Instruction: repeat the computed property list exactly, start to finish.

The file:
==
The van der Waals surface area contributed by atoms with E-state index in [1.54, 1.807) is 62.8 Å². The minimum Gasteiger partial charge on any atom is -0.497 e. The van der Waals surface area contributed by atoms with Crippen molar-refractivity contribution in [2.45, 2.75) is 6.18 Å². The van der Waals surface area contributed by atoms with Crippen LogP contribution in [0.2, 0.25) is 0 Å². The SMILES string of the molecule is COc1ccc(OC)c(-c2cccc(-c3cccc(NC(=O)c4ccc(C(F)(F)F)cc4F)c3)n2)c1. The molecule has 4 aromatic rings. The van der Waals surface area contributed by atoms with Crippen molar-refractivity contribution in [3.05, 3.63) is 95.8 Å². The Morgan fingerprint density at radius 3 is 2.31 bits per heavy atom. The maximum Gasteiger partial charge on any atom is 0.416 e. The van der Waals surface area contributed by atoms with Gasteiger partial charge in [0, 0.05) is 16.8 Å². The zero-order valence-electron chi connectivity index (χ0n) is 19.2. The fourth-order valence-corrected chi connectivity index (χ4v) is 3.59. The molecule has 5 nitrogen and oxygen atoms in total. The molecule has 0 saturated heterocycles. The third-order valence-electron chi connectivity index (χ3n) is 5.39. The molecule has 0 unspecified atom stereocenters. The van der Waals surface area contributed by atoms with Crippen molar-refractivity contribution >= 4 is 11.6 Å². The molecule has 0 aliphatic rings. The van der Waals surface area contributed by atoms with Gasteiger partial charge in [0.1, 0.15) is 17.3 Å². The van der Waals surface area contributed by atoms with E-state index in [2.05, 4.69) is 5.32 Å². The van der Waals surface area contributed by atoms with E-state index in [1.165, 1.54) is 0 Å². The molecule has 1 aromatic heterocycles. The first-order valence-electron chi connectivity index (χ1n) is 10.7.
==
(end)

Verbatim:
The van der Waals surface area contributed by atoms with E-state index in [1.54, 1.807) is 62.8 Å². The minimum Gasteiger partial charge on any atom is -0.497 e. The van der Waals surface area contributed by atoms with Crippen molar-refractivity contribution in [2.45, 2.75) is 6.18 Å². The van der Waals surface area contributed by atoms with Crippen LogP contribution in [0.2, 0.25) is 0 Å². The SMILES string of the molecule is COc1ccc(OC)c(-c2cccc(-c3cccc(NC(=O)c4ccc(C(F)(F)F)cc4F)c3)n2)c1. The molecule has 4 aromatic rings. The van der Waals surface area contributed by atoms with Crippen molar-refractivity contribution in [3.05, 3.63) is 95.8 Å². The Morgan fingerprint density at radius 3 is 2.31 bits per heavy atom. The maximum Gasteiger partial charge on any atom is 0.416 e. The van der Waals surface area contributed by atoms with Gasteiger partial charge in [0, 0.05) is 16.8 Å². The zero-order valence-electron chi connectivity index (χ0n) is 19.2. The fourth-order valence-corrected chi connectivity index (χ4v) is 3.59. The molecule has 5 nitrogen and oxygen atoms in total. The molecule has 0 saturated heterocycles. The third-order valence-electron chi connectivity index (χ3n) is 5.39. The molecule has 0 unspecified atom stereocenters. The van der Waals surface area contributed by atoms with Crippen molar-refractivity contribution >= 4 is 11.6 Å². The molecule has 0 aliphatic rings. The van der Waals surface area contributed by atoms with Gasteiger partial charge in [0.1, 0.15) is 17.3 Å². The van der Waals surface area contributed by atoms with E-state index in [2.05, 4.69) is 5.32 Å². The van der Waals surface area contributed by atoms with E-state index in [1.165, 1.54) is 0 Å². The molecule has 1 aromatic heterocycles. The first-order valence-electron chi connectivity index (χ1n) is 10.7.